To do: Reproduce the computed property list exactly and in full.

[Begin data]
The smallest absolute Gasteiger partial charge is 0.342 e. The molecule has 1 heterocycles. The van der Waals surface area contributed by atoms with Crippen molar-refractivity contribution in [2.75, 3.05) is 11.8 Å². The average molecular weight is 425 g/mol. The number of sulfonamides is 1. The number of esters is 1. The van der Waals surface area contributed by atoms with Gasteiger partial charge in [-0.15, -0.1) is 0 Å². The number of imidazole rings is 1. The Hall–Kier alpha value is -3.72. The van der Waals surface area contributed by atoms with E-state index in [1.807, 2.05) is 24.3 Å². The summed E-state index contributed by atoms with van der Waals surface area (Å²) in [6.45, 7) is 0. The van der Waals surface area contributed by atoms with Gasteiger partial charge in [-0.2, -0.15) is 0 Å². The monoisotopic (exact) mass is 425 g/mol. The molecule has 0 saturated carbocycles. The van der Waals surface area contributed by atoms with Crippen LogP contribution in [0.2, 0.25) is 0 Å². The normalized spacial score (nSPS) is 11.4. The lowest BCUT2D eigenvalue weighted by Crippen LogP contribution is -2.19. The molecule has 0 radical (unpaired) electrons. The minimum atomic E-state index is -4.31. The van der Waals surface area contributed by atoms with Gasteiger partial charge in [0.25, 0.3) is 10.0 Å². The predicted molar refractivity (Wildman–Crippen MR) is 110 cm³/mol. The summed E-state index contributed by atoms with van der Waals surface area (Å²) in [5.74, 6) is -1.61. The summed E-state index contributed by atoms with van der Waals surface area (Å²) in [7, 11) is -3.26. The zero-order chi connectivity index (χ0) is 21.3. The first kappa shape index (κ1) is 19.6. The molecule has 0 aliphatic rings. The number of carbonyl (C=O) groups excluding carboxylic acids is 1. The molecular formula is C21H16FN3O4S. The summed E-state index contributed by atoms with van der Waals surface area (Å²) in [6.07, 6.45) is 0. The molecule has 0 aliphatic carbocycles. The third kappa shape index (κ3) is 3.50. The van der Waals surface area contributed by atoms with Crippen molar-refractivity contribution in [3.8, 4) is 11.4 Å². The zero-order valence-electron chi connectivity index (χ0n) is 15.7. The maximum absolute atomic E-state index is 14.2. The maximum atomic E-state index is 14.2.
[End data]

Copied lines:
The smallest absolute Gasteiger partial charge is 0.342 e. The molecule has 1 heterocycles. The van der Waals surface area contributed by atoms with Crippen molar-refractivity contribution in [2.75, 3.05) is 11.8 Å². The average molecular weight is 425 g/mol. The number of sulfonamides is 1. The number of esters is 1. The van der Waals surface area contributed by atoms with Gasteiger partial charge in [-0.15, -0.1) is 0 Å². The number of imidazole rings is 1. The Hall–Kier alpha value is -3.72. The van der Waals surface area contributed by atoms with E-state index in [1.807, 2.05) is 24.3 Å². The summed E-state index contributed by atoms with van der Waals surface area (Å²) in [6.45, 7) is 0. The van der Waals surface area contributed by atoms with Gasteiger partial charge in [-0.2, -0.15) is 0 Å². The monoisotopic (exact) mass is 425 g/mol. The molecule has 0 saturated carbocycles. The van der Waals surface area contributed by atoms with Crippen LogP contribution in [0.2, 0.25) is 0 Å². The normalized spacial score (nSPS) is 11.4. The lowest BCUT2D eigenvalue weighted by Crippen LogP contribution is -2.19. The molecule has 0 radical (unpaired) electrons. The minimum atomic E-state index is -4.31. The van der Waals surface area contributed by atoms with Gasteiger partial charge in [0.25, 0.3) is 10.0 Å². The predicted molar refractivity (Wildman–Crippen MR) is 110 cm³/mol. The summed E-state index contributed by atoms with van der Waals surface area (Å²) in [5.74, 6) is -1.61. The summed E-state index contributed by atoms with van der Waals surface area (Å²) in [7, 11) is -3.26. The zero-order chi connectivity index (χ0) is 21.3. The first kappa shape index (κ1) is 19.6. The molecule has 0 aliphatic rings. The number of carbonyl (C=O) groups excluding carboxylic acids is 1. The molecular formula is C21H16FN3O4S. The summed E-state index contributed by atoms with van der Waals surface area (Å²) in [6.07, 6.45) is 0. The molecule has 0 aliphatic carbocycles. The third kappa shape index (κ3) is 3.50. The van der Waals surface area contributed by atoms with Crippen molar-refractivity contribution in [3.8, 4) is 11.4 Å². The zero-order valence-electron chi connectivity index (χ0n) is 15.7. The maximum absolute atomic E-state index is 14.2. The maximum atomic E-state index is 14.2.